In announcing the plan today, federal Environment Minister Catherine McKenna said about 80 per cent of Canada’s electricity currently comes from clean sources such as hydroelectric power, nuclear, wind and solar. The goal is to make 90 per cent of electric power generation free of greenhouse gas emissions by 2030.
“This will help build a more sustainable future, and it is also a great economic opportunity,” she said during a news conference in Ottawa.
The plan accelerates the current timetable for the four provinces that still burn coal for electricity — Alberta, Saskatchewan, Nova Scotia and New Brunswick — to either capture carbon emissions, adopt technology or shut down the plants.
Bloomberg is reporting that they anticipate a sixfold increase in star capacity thanks to the efficiency of a having a naturally-occuring ball of fire in our solar system. The sun is an abundant resource which shines its rays on us and now we have the industrial means to convert the sun’s rays into a powerful electric resource.
The growth of solar installations over the last decade of furthered their adoption in a positive feedback loop of success. As more places adopt solar the cheaper it becomes and the more incentive there is to make the whole system more efficient.
The “most attractive” markets for solar panels up to 2020 are Brazil, Chile, Israel, Jordan, Mexico, the Philippines, Russia, South Africa, Saudi Arabia, and Turkey, according to Irena. Global capacity could reach 1,760 to 2,500 gigawatts in 2030, compared with 227 gigawatts at the end of 2015, it said.
Smart grids, or power networks capable of handling and distributing electricity from different sources, and new types of storage technologies will encourage further use of solar power, Irena said.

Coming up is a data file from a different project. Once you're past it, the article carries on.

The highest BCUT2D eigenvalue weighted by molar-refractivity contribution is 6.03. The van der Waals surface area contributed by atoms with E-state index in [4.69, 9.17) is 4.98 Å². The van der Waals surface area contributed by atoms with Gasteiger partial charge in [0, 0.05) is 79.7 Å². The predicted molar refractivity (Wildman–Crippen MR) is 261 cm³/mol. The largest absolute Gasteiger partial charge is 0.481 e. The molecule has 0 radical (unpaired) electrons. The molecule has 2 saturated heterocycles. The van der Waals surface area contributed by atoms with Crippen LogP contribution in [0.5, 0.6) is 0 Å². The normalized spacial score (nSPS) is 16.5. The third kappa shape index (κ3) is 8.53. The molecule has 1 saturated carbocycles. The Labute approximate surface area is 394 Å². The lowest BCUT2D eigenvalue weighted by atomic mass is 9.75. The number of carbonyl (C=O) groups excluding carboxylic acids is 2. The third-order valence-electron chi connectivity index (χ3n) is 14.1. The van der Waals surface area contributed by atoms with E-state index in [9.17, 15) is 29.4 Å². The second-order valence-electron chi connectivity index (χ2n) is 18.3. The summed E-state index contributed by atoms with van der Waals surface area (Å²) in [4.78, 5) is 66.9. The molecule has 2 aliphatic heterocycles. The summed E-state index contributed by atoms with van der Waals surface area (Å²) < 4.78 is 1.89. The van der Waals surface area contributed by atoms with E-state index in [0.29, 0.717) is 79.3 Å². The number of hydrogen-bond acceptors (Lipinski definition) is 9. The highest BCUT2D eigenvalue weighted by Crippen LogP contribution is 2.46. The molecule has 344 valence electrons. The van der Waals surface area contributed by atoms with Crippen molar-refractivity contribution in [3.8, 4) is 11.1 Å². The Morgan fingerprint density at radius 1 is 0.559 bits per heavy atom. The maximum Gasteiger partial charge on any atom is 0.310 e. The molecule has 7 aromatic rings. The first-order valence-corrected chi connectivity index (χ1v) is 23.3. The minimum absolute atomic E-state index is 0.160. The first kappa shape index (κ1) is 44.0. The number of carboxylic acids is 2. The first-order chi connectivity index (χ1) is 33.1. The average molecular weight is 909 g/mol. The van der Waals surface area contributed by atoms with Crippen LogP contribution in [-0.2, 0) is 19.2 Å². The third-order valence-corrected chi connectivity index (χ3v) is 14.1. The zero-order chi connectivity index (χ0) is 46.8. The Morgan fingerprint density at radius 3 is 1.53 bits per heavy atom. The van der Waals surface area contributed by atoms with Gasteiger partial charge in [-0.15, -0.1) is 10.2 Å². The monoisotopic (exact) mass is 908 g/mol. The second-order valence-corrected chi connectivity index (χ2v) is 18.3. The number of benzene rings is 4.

As of 2015, the average cost of electricity from a utility-scale solar photovoltaic system was 13 cents per kilowatt hour. That’s more than coal and gas-fired plants that averaged 5 cents to 10 cents per kilowatt hour, according to Irena. The average cost of building a solar-powered electricity utility could fall to 79 cents per watt in 2025 from $1.80 per watt last year, it said. Coal-fired power generation costs are about $3 per watt while gas plants cost $1 to $1.30 per watt, according to Irena.
With COP21 happening this week in Paris there are many approaches to fighting climate change being discussed. No matter what approach is used there will have to be structural changes in how energy is delivered and how goods are transported. Over at Gizmodo they took a look at how quickly we can transition to a low-carbon energy system and it turns out we can do it rather quickly. Infrastructure takes time to rebuild and adopt to new technologies and the sooner we start the better.
Many different policy approaches could help, both to reduce consumption and to increase the share of renewables in the energy mix.
Building codes could be gradually adjusted to require that every rooftop generate energy, and/or ratcheted up to LEED “green building” standards. A gradually increasing carbon tax or cap-and-trade system (already in place in some nations) would spur innovation while reducing fossil fuel consumption and promoting the use of renewables.
In the United States, at least, eliminating the many subsidies that currently flow to fossil fuels may prove politically easier than taxing carbon, yet send a similar price signal.